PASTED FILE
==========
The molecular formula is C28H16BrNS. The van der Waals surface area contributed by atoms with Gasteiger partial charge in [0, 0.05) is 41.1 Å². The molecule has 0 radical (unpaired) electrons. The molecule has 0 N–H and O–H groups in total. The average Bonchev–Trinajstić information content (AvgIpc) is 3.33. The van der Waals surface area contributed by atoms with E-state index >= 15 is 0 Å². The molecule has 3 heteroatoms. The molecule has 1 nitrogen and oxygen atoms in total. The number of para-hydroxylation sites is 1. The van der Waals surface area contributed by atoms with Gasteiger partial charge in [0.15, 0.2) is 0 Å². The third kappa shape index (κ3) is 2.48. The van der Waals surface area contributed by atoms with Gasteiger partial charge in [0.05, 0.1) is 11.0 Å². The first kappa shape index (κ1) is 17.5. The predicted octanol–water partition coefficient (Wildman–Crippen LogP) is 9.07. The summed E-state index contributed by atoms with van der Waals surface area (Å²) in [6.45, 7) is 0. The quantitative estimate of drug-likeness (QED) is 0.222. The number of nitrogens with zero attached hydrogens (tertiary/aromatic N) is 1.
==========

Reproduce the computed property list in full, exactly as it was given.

The molecular formula is C28H16BrNS. The van der Waals surface area contributed by atoms with Gasteiger partial charge in [0, 0.05) is 41.1 Å². The molecule has 0 radical (unpaired) electrons. The molecule has 0 N–H and O–H groups in total. The average Bonchev–Trinajstić information content (AvgIpc) is 3.33. The van der Waals surface area contributed by atoms with E-state index >= 15 is 0 Å². The molecule has 3 heteroatoms. The molecule has 1 nitrogen and oxygen atoms in total. The number of para-hydroxylation sites is 1. The van der Waals surface area contributed by atoms with Gasteiger partial charge in [0.15, 0.2) is 0 Å². The third kappa shape index (κ3) is 2.48. The van der Waals surface area contributed by atoms with Gasteiger partial charge in [0.05, 0.1) is 11.0 Å². The first kappa shape index (κ1) is 17.5. The predicted octanol–water partition coefficient (Wildman–Crippen LogP) is 9.07. The summed E-state index contributed by atoms with van der Waals surface area (Å²) in [6.45, 7) is 0. The quantitative estimate of drug-likeness (QED) is 0.222. The number of nitrogens with zero attached hydrogens (tertiary/aromatic N) is 1.